Mountainface : Let's Play EP

You can't start your first folk EP with a nine minute song, can you? Well there's a fierce dynamic music between the guitars of David Weir and Tom Winch, and the mandolin of Matt Youds, that implies, frankly, Mountainface should do exactly as they think best.

There's all sorts in the pot with this new folk trio from Chester (Jackson C. Frank, Punch Brothers, Joanna Newsom - you can hear her harp in some of the mandolin playing, Bellowhead and Moore, Moss, Rutter are all suggested), and that first song is in truth an extended interweaving three part instrumental, with all the tight but loose interplay of a late night Irish folk session - Let's Play - that segues into a soft hued, slightly mystical song Morning Greeting. It is worth nine minutes of anyone's time.

Next up and Another World is mid paced, but with the mandolin precise and driving, churning and stirring things up - demanding passion from David Weir's vocal. How Many Roads is the only track where the lyrics lose clarity momentarily, but Matt Youd's energised playing arrives and jump starts the song, and then impels it forward.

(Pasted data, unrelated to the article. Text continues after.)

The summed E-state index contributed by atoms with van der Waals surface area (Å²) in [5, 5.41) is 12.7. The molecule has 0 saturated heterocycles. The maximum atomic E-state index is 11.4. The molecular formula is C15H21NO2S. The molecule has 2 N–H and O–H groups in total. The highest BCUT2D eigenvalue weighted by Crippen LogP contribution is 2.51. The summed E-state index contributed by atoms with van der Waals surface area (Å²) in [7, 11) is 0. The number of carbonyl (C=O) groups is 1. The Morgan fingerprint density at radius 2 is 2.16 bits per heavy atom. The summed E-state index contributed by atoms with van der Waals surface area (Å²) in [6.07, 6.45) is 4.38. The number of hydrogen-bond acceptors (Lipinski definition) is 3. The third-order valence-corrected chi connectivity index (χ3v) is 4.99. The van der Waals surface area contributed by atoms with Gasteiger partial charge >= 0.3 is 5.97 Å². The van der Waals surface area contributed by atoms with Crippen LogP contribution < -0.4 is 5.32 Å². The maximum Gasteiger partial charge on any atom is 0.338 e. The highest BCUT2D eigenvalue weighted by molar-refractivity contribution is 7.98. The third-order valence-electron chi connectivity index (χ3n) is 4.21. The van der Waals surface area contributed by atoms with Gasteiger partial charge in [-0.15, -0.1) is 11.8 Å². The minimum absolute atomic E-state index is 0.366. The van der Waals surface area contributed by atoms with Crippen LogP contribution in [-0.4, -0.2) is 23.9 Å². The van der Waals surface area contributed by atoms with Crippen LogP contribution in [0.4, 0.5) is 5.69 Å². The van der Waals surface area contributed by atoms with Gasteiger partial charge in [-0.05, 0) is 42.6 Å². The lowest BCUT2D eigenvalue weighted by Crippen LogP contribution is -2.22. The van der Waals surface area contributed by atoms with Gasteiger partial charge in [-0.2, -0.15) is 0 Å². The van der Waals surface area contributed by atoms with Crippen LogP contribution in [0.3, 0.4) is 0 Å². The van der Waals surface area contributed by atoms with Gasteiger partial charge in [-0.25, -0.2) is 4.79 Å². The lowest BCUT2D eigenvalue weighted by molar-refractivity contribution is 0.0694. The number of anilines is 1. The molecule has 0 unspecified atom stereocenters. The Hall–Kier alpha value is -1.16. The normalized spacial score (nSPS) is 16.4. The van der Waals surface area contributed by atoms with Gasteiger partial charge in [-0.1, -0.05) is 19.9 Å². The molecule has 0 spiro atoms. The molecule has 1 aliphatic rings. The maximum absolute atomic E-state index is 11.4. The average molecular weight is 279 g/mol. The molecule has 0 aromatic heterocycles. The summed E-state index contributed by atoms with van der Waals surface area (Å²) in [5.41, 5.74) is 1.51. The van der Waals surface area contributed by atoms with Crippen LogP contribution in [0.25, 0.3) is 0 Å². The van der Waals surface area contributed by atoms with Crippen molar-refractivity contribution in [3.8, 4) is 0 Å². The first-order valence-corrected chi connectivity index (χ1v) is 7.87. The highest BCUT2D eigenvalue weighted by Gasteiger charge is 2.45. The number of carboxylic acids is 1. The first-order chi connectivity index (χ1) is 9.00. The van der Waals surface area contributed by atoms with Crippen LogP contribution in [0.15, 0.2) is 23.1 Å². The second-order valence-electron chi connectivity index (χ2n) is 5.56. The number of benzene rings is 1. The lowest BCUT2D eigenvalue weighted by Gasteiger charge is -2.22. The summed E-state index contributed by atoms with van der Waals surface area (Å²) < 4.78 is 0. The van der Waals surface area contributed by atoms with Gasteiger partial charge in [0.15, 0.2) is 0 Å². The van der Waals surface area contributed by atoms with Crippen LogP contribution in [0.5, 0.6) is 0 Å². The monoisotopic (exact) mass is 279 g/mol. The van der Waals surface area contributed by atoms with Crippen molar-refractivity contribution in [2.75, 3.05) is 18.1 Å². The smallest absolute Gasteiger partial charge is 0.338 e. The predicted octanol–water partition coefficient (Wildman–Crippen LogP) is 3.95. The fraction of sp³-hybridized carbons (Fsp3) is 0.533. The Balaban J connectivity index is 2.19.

Last song I Want You To Smile is the most complete piece of the set - the music framing an unexpectedly affecting lyric, well sung, about someone who has died wanting their surviving partner to make the most of the life they have left.

The overall sound is alt. folk played with the intensity and fire of raw bluegrass. The mandolin on these songs bobs, dances and weaves full of unstoppable momentum and joy, like Steve McManaman tearing down the wing in his pomp.

Mountainface remind me more than anything of a magnificent Manchester trio, To Hell with Burgundy - and like that band they really have something, a vivid life in their playing, that sets them apart.

A great and promising first EP.